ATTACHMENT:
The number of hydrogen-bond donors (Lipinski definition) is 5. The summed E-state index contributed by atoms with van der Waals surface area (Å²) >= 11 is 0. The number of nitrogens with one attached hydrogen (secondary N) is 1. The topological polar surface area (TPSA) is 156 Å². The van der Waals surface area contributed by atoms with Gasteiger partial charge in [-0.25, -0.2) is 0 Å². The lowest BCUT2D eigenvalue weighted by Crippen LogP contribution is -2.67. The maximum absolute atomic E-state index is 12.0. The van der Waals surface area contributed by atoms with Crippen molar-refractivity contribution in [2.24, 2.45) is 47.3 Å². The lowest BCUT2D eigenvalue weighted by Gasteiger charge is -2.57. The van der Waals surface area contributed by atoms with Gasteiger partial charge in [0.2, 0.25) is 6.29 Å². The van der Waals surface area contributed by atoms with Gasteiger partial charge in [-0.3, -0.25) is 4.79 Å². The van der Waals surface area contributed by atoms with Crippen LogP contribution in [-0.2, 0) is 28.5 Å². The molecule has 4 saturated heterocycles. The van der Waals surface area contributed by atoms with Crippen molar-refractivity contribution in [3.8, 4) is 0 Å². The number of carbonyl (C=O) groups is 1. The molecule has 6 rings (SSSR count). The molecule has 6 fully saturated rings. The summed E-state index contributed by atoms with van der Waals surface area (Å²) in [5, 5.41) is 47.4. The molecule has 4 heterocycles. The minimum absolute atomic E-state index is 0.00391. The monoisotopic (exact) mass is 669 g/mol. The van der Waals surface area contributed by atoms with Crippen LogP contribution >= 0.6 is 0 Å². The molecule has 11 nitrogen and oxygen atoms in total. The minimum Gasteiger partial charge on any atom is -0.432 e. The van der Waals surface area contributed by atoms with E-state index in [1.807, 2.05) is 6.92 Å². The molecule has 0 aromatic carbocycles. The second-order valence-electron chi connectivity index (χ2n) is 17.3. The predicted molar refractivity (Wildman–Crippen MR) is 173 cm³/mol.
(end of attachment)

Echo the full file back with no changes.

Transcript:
The number of hydrogen-bond donors (Lipinski definition) is 5. The summed E-state index contributed by atoms with van der Waals surface area (Å²) >= 11 is 0. The number of nitrogens with one attached hydrogen (secondary N) is 1. The topological polar surface area (TPSA) is 156 Å². The van der Waals surface area contributed by atoms with Gasteiger partial charge in [-0.25, -0.2) is 0 Å². The lowest BCUT2D eigenvalue weighted by Crippen LogP contribution is -2.67. The maximum absolute atomic E-state index is 12.0. The van der Waals surface area contributed by atoms with Crippen molar-refractivity contribution in [2.24, 2.45) is 47.3 Å². The lowest BCUT2D eigenvalue weighted by Gasteiger charge is -2.57. The van der Waals surface area contributed by atoms with Gasteiger partial charge in [0.2, 0.25) is 6.29 Å². The van der Waals surface area contributed by atoms with Gasteiger partial charge in [-0.3, -0.25) is 4.79 Å². The van der Waals surface area contributed by atoms with Crippen LogP contribution in [-0.2, 0) is 28.5 Å². The molecule has 4 saturated heterocycles. The van der Waals surface area contributed by atoms with Crippen molar-refractivity contribution in [3.8, 4) is 0 Å². The number of carbonyl (C=O) groups is 1. The molecule has 6 rings (SSSR count). The molecule has 6 fully saturated rings. The summed E-state index contributed by atoms with van der Waals surface area (Å²) in [5, 5.41) is 47.4. The molecule has 4 heterocycles. The minimum absolute atomic E-state index is 0.00391. The monoisotopic (exact) mass is 669 g/mol. The van der Waals surface area contributed by atoms with Crippen LogP contribution >= 0.6 is 0 Å². The molecule has 11 nitrogen and oxygen atoms in total. The minimum Gasteiger partial charge on any atom is -0.432 e. The van der Waals surface area contributed by atoms with E-state index in [1.807, 2.05) is 6.92 Å². The molecule has 0 aromatic carbocycles. The second-order valence-electron chi connectivity index (χ2n) is 17.3. The predicted molar refractivity (Wildman–Crippen MR) is 173 cm³/mol.